A farmer works among tons of potatoes part of which is leftover due to the closure of restaurants and borders following the coronavirus disease (COVID-19) outbreak, near the city of Moucron, Belgium April 29, 2020. REUTERS/Yves Herman
April 29, 2020
By Bart Biesemans and Christian Levaux
MOUSCRON, Belgium (Reuters) – With potato farmers and processors struggling, Belgians are being urged to eat more fries to offset a slump in demand during the coronavirus pandemic.
Belgium is the world’s largest exporter of fries and other frozen potato products, its processors converting 5.3 million tonnes of potatoes into fries, mash and crisps per year and sending them to customers in more than 160 countries.
Restrictions to halt the spread of the coronavirus have forced the closure of cafes and restaurants, the industry’s prime customers for fries, and processing firms have seen demand fall by as much as 80%.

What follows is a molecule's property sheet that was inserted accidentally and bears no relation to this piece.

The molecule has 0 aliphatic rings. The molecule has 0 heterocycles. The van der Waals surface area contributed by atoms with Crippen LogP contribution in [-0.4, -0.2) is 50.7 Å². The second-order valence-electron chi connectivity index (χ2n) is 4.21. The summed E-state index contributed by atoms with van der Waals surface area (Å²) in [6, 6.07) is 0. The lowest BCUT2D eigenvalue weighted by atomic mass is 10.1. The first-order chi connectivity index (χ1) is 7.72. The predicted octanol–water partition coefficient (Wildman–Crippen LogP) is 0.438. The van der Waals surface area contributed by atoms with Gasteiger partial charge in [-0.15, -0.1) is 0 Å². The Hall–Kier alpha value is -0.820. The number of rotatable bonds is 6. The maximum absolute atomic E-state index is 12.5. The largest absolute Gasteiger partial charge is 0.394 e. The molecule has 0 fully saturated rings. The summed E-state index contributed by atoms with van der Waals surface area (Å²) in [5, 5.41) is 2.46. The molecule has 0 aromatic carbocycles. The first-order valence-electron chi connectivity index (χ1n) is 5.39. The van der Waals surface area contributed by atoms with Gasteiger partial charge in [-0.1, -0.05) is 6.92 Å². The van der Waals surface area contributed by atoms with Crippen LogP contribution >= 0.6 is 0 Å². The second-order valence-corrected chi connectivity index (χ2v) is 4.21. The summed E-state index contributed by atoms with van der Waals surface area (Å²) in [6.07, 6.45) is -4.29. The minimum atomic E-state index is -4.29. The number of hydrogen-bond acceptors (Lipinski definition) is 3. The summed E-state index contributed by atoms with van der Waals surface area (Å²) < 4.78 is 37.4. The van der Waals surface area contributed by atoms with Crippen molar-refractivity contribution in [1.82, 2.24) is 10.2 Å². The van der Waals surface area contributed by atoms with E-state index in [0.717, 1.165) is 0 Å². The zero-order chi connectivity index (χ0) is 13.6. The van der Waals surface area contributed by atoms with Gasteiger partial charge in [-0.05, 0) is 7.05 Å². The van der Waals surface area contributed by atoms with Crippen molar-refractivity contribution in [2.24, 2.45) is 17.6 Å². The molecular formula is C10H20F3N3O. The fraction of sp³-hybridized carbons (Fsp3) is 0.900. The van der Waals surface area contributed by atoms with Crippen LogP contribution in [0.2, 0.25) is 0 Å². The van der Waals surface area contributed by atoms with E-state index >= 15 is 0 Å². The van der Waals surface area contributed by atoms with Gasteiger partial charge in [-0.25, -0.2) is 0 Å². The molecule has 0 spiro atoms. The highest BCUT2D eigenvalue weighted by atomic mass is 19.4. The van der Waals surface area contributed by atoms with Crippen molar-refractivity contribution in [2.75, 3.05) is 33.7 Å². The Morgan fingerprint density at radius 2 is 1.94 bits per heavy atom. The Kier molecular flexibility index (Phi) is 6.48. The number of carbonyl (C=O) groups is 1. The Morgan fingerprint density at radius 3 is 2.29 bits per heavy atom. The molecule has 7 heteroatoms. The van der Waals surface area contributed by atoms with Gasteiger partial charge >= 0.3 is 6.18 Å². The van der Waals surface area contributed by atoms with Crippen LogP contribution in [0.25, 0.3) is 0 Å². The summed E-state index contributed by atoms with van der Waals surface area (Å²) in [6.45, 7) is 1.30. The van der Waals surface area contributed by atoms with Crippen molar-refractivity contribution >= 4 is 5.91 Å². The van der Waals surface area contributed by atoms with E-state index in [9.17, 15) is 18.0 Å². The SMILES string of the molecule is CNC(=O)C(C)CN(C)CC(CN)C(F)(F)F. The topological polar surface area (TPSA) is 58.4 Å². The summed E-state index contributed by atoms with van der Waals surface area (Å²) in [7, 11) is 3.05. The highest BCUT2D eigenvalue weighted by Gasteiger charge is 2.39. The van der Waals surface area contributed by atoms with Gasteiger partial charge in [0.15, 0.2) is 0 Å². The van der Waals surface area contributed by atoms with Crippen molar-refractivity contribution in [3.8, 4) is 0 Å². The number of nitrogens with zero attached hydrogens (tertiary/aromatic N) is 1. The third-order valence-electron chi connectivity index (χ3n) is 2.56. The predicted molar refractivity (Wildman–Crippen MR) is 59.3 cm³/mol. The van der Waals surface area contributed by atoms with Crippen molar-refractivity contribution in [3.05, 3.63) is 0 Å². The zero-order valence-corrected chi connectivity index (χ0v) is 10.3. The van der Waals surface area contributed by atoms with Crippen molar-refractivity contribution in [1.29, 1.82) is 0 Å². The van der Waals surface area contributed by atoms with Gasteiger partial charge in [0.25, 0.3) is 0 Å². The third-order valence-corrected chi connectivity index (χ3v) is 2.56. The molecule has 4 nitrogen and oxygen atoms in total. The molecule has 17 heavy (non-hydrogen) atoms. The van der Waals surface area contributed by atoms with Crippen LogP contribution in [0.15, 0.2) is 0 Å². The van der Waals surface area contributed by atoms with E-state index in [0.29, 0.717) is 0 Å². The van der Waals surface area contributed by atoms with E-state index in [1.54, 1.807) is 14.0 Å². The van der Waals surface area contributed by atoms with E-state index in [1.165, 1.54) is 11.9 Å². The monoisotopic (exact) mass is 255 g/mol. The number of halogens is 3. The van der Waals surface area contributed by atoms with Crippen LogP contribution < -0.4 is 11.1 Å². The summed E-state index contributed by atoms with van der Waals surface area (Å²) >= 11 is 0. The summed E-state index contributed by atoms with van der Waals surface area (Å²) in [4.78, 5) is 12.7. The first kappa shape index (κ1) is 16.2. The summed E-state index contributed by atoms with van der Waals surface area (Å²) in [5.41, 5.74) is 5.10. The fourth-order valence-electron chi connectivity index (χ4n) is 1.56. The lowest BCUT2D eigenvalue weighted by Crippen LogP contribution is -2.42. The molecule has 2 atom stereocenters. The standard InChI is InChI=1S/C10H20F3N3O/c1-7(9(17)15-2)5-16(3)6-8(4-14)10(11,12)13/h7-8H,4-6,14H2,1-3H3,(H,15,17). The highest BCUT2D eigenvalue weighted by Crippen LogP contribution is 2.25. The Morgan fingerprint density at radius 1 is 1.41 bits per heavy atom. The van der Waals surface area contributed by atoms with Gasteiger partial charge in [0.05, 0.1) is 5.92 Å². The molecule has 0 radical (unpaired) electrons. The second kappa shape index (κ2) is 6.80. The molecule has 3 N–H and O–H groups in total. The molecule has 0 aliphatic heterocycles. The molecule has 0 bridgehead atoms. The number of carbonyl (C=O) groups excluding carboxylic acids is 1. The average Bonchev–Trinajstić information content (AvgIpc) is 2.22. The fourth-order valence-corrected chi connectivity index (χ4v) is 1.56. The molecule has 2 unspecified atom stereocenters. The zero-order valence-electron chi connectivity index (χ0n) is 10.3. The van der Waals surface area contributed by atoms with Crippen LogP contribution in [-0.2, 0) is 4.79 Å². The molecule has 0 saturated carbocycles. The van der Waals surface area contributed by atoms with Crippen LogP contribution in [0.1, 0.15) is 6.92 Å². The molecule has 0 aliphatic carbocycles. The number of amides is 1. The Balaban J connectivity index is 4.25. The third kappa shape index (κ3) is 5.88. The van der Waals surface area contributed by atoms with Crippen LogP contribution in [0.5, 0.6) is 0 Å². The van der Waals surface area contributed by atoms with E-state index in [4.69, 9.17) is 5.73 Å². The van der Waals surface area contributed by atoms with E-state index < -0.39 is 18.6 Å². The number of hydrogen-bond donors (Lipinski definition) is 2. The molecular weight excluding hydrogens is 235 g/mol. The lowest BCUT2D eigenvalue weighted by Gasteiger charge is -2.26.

“We know Belgians like their fries, it’s intangible heritage our frying culture, so we ask Belgians to consume an extra portion of fries to allow us to process more potatoes and to avoid food waste,” Romain Cools, secretary-general of industry group Belgapom, told Reuters TV.
Belgapom says worldwide demand for frozen fries has dropped by more than 40%. The potato sectors in neighbouring France, Germany and the Netherlands are also facing problems.
In Belgium, some 750,000 tonnes of potatoes would not be processed this year as a result and they were varieties not suitable for other culinary uses. Some were being exported, some given to food banks, some fed to cattle and the rest converted into energy at biomass plants.
Belgian farmers were likely to lose 125 million euros of income, Cools said.
Cools urged Belgians to eat an extra portion of fries per week, cooking at home as well as going to stands selling fries, which have been allowed to stay open.
Many Belgians say the country invented fries but that U.S. troops stationed in the French-speaking part of Belgium during World War One mistakenly called them “French fries”.
(Reporting by Philip Blenkinsop; Editing by Janet Lawrence)